Widowed husband opens up about his family's work to promote mental health awareness
It is over two years since my wife Sally took her own life on Boxing Day 2015, writes Gordon Allan.
A day my life changed completely. A day that created an empty space in my life and which asked so many questions about the woman I loved, myself and the future that had been tragically taken away from the family and myself.
Many of those questions remain unanswered, I will never know for certain why Sally did what she did, but as I said at the time I believe it was due to mental health problems she had been masking from family, friends and myself.
With the benefit of hindsight and a newly gained understanding of anxiety and depression, I now realise what a toll that must have taken on her day after day. I now know that was too heavy a burden for Sally to carry alone. She wanted to protect the family from her pain but in the end there was a price all of us had to pay.
If only she had reached out for help. As someone messaged at the time: ‘You can be surrounded by love, but the mind can be a lonely place at times’.
In trying to answer those questions, I have become passionate about doing my bit to improve mental health. The strength and determination to do that has come from the love and compassion of people in our region.
Back in those dark days just after Christmas 2015, what kept the family going was the ‘comfort blanket’ of support we received. That support reached us in so many ways; Facebook messages, insightful letters from people who had attempted to take their own lives, strangers in the street and those who got in touch to relate their own fond memories of Sally.
How could I ever forget the Search4Sally Facebook page being lit up with pictures of hundreds of candles in her memory on New Year’s Eve 2015, it was then and still is a beautiful memory of a very dark time.
Amongst the love and compassion was another loud voice. It was spoken by people keen to talk about their mental health issues, or loved ones they cared for. There were so many people who seemed relieved to have someone to talk to, it was humbling to have their trust. A clear message came across, it said, keep talking about mental health, help us raise awareness and end the stigma that stops people reaching out for the help they deserve.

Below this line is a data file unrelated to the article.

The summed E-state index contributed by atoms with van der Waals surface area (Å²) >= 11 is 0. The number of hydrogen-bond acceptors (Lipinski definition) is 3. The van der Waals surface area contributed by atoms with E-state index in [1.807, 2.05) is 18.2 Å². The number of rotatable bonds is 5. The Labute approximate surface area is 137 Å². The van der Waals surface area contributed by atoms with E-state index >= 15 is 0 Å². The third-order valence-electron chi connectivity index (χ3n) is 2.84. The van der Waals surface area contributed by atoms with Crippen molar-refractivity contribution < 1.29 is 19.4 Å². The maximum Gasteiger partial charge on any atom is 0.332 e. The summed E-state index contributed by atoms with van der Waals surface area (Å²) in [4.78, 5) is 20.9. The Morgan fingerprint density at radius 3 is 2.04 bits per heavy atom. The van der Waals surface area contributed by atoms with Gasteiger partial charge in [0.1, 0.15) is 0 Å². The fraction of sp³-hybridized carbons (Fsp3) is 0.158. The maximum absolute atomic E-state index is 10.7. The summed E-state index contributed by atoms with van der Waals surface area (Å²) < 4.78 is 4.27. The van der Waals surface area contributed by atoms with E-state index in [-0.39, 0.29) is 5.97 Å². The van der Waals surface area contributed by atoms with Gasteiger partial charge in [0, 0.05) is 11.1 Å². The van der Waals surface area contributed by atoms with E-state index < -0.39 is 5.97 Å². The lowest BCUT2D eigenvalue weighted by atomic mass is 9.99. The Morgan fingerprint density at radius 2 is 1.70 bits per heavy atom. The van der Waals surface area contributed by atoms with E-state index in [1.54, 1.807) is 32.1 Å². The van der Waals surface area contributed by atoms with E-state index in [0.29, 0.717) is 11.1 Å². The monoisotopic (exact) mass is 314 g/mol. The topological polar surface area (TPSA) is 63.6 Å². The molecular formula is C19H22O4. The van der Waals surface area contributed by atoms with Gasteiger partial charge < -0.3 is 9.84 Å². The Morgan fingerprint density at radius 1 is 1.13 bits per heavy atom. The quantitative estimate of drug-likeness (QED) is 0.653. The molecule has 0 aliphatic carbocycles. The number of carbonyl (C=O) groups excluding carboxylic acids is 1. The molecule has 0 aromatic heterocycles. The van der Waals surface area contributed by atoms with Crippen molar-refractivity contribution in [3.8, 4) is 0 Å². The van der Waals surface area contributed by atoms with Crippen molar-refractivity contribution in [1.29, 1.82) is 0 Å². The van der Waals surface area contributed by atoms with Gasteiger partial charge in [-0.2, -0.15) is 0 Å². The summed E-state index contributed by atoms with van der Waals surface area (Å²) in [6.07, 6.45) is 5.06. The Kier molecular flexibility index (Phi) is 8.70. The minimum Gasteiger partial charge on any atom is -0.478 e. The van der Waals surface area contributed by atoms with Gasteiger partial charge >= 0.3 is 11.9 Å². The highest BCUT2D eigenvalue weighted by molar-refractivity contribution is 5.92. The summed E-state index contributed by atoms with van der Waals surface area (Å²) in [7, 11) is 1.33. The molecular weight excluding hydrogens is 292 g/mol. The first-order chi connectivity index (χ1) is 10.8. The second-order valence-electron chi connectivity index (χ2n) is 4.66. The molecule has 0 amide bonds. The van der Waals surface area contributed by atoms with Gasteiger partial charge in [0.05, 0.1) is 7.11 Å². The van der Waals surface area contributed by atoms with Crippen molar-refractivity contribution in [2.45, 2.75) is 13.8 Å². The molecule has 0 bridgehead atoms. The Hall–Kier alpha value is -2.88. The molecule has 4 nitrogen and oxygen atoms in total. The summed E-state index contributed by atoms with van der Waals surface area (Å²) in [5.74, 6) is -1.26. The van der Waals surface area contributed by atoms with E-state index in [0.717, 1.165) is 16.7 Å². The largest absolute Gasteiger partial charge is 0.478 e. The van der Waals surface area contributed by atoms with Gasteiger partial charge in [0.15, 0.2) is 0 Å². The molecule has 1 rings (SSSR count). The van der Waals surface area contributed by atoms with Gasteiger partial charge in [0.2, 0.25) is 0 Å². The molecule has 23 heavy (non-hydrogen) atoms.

In Sally people seemed to identify with an ordinary wife, mother, granny, sister and friend who struggled with mental health, it could have been them or someone they knew.
As a family we responded by setting up the Sally Allan Fund to raise funds for Tyneside and Northumberland Mind. Our initial target was £3,000. We just wanted to turn our pain into a positive by helping others, it’s what Sally would have wanted.
The support was amazing, within weeks we had raised over £25,000 and as of today that figure is now closer to £35,000. Well over 1,000 people have donated to the fund, the majority of them unknown to the family, just ordinary people who care about mental health and want to make a difference. I would like to say a huge thank you to everyone who has donated.
With the monies raised the family and I worked with Tyneside and Northumberland Mind to develop and deliver a free one hour Mental Health Awareness Presentation. As a family we had come to realise that we knew very little about mental health and that was probably true for most people. We reasoned that the best way to help people was to increase their understanding and awareness.
From our experience it was clear that a lot of the stigma was the result of people being afraid to open up and talk about their own mental health, or how to start that important conversation with someone they knew who might appreciate some care and support.
The first Sally Allan Mental Health Awareness presentation was launched early in 2016. The monies raised enables Tyneside and Northumberland Mind to deliver the presentation to businesses, public sector bodies, charities and community groups. Since January 2016 it has helped over 3,000 people in over 100 different organisations. The plan is to continue to reach as many people as possible and whilst the Fund is currently financially secure we need to ensure further funds are raised to plan for the future. Plans are being developed to do a trial mental health awareness presentation in one or two schools but that is subject to further funding.
After two years I have decided it is time to do my own fund-raising event. When Sally took her own life, we had been married for 37 years. July 2018 is our 40th wedding anniversary and to celebrate those wonderful years we shared together, I have decided to do my first, and probably last Triathlon in Ponteland on June 3.
Being physically active is not only important for your physical health it is important for your mental well being too. That is the reason why I have championed another mental health project in Northumberland, Being Active Matters, and helped to secure £142,000 from Sport England and £30,000 from the county council.
Sally was always looking after others, it was her greatest strength, but as I now know, it was also her greatest weakness as we all need to take time out to look after our own mental well being. It isn’t selfish to look after yourself as you cannot spend all your time thinking and worrying about other people, it isn’t good for your own well being, we all need time out.
However, providing I give myself enough time out, I like to think that by helping to raise over £200,000 to support mental health in the North East Sally would be happy with her legacy. It’s comforting to think Sally is still out there helping others.